You begin your article with sweeping generalization against men. Don’t tell that it was just a grammar mistake. your words ” Women suffer from harassment everyday in many forms at the hands of men, who continue to be heathens.” , shouldn’t it be Women suffers – – – at the hands of few men, or many men ? Similarly, you again hold all men guilty in the following sentences. Now, a man like me, has never done any thing remotely wrong to a woman, and there are thousands like me, why should you than put the onus of objectification of women entirely on men alone ?

      You might self congratulate you that you have made a change. But sorry to say you haven’t. If you really want to make a change, try to reduce the gap and differences which exist between Men and women. Stop making men feel that they are any better or superior. Protest against those differences even if they are to your advantage.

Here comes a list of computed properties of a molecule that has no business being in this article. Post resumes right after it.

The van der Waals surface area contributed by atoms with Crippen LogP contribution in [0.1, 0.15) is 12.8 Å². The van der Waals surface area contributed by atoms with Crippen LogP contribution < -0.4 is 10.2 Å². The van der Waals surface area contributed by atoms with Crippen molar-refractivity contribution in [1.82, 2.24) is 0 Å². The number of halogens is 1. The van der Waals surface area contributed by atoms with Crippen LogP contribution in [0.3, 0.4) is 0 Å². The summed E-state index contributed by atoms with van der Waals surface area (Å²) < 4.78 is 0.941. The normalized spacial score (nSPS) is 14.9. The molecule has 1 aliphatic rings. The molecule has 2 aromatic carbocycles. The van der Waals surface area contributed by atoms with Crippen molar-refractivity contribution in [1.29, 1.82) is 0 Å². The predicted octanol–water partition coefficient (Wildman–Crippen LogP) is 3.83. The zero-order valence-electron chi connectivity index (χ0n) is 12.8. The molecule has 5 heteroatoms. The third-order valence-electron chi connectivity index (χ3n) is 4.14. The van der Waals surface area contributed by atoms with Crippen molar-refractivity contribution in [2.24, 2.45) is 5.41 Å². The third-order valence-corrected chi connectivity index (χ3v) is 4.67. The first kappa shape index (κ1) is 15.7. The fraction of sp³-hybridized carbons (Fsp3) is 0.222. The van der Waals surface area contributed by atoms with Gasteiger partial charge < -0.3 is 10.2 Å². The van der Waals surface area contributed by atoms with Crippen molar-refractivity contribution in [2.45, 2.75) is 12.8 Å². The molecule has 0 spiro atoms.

Eg. If you ever have a boyfriend or a male friend, reject his offers to pay for your dinner, or offer such help or admiration which is not absolutely necessary and which he wouldn’t have offered to his male friends in similar circumstances. This is just an example. Now Pls don’t again come back screaming you should nt have dared to propose an example.

      What I mean is, don’t sit and wait for men to make the change. Unless you shed your dependencies on men for whatsoever reasons including those to make the first change, nothing is gonna change. Take the baton in your own hands. You ( women in general) may have to take certain uncomfortable decisions. Most women know about Aishwarya Rai. How many know about Karnam Malleshwari ? Why should muscle training and strength gaining in gyms be an exclusive propriety of boys and why should girls limit their gym activities to only loosing weight and looking better ?